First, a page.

Tuesday, August 14, 2007

Why Did Graham Preach Sinners?

There has been a really wonderful response to our online exhibit about Billy Graham's preaching of Sinners in the Hands of an Angry God. Looking at this week's cover of Time magazine, it seems clear that now is the time to be thinking about the man who was not only the 20th century's more popular evangelist but also the presidential pastor-in-residence.

As such, I'd like to highlight a question that remains in my mind at fifty years distance from Graham's preaching of Sinners: Why did he choose to preach it?

  • Was he out of sermon ideas?
  • Did Sinners simply interest him?
  • Was he trying to get a reaction from a complacent crowd using a surefire rhetorical tactic that he would later regret, as a couple of biographers have noted?
  • Or was there something more going on, some kind of theological alignment in which Graham showed himself to bear the colors of traditional American theological orthodoxy while modifying it slightly for the sake of his national political context?

This is a question that Andrew Finstuen takes up in his very fine article found on our website as part of the Graham/Sinners exhibit.

Here's a lengthy quote from Andrew's paper:

"...If Graham’s reassurances were ultimately inconsequential to the larger theme of the sermon, his moral gloss on behavioral sins, although brief, was an important departure from the original text. At a point where Edwards commented upon the “torments of hell” that resided in “the very nature of carnal men,” Graham decried the sins of “the people on the Sunset Strip” and of “the people in the gambling dens of iniquity tonight in Los Angeles.” Whereas Edwards was in this passage more alert to sin as a state of being, Graham remarked upon particular sins, such as those of the Sunset Strip—likely a reference to sex and alcohol—and those of the gambling den.

This moralistic tendency was a signature aspect of Graham’s ministry. Both at the Los Angeles Crusade and in his subsequent campaigns and books he often discussed sin as a matter of bad behavior rather than as a constitutive aspect of human character. Sex and alcohol were some of his favorite targets for his diatribes against particular “sins.” For example, sex—which Graham called “America’s greatest sin” in 1955—threatened “the very structure of our society!” Evidence of licentiousness was everywhere. The “outward signs of inward impurity” included “the shifty eye” and the “lewd stare.” Such alarmist comments became less frequent as Graham matured theologically, though he never completely eliminated such hyperbole from his sermons and books. As late as 1965, for example, he warned that immorality would be the undoing of western civilization, observing that the decadent “moral binge” of mid-century superseded even the excesses of pagan Rome.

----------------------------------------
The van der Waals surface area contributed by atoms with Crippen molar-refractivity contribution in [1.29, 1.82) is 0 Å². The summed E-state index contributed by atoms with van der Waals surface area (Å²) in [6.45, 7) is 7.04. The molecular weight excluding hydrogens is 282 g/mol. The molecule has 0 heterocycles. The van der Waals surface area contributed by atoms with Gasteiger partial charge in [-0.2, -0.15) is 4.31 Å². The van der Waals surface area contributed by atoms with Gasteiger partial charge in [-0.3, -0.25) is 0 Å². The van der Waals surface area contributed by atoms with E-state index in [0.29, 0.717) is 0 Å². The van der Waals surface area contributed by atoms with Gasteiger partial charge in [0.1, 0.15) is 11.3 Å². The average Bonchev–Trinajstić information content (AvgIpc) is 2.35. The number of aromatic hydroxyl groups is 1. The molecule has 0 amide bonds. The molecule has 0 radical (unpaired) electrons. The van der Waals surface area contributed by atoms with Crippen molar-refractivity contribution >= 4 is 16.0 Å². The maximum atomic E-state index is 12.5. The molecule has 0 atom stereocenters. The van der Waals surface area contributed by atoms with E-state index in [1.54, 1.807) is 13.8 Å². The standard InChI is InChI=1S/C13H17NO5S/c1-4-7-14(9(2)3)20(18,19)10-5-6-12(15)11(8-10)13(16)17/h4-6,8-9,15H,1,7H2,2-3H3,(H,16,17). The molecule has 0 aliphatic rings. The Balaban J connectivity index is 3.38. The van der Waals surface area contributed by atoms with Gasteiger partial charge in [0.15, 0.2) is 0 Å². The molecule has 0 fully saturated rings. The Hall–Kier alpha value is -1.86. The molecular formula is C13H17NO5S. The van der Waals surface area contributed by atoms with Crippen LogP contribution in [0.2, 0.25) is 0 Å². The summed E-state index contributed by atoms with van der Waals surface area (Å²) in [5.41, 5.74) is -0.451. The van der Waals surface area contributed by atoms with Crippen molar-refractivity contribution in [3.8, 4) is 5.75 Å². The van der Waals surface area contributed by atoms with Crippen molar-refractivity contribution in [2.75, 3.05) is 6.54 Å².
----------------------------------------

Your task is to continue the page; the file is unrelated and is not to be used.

Graham’s admittedly embellished denunciations of the poor state of American morality masked his concern for the larger problem of concupiscence, the theological term for the sin of unlimited desire. Graham, to be sure, did not provide a full account of this deeper interpretation of desire in 1949. But as his career advanced into the next decade he developed this aspect of his theology of sin. For Graham, the void present among Christians and non-Christians who lacked a personal relationship with Jesus Christ drove them to “search for something” that might give life meaning, peace, and happiness. This search sent humans in all directions, and many Americans, Graham asserted, preferred the “altars of appetite and desire” to the wisdom of God. The outcome of these searches was always the same: emptiness and misery.

Graham did not, however, indict worldly pleasures as such, but the flagrant abuse of pleasure. For example, even sex was not sinful in itself, but rather it was the misuse of sex that concerned Graham. His emphasis on such particular sins likewise veiled his insistence that “right living” had nothing to do with salvation. Although he often appeared to preach a gospel of good behavior, Graham insisted throughout his career, just as Edwards had done in his warning against the morally calculated life, that that no one earned, by behavior or otherwise, the blessing of God. As he definitively stated in his best selling Peace With God in 1953, Christians could not “worship, or moralize [their] way to God.” These subtleties, though, were often lost amidst his own moral jeremiads and the prejudices of his many critics.

Apart from Graham’s condemnation of the Sunset Strip, the second noteworthy departure form “Sinners” was his decision to stop preaching well short of Edwards’s original conclusion...."

Click here to download Finstuen's paper


Blogger SB said...

I don't know if I completely agree with the emphasis you placed Finstuen comments-it's true that there was a moralisitic/simplistic/arminian view of sin but he still saw sin as important to preach against and he still saw Christ as victor over sin-you could argue against the fruit of those crusades but I believe Southern California still has a bible belt as a result of those months of preaching. A Harvest was reaped.

I still think the Billy Graham/Sinner's exhibit is a blessing

7:28 am  

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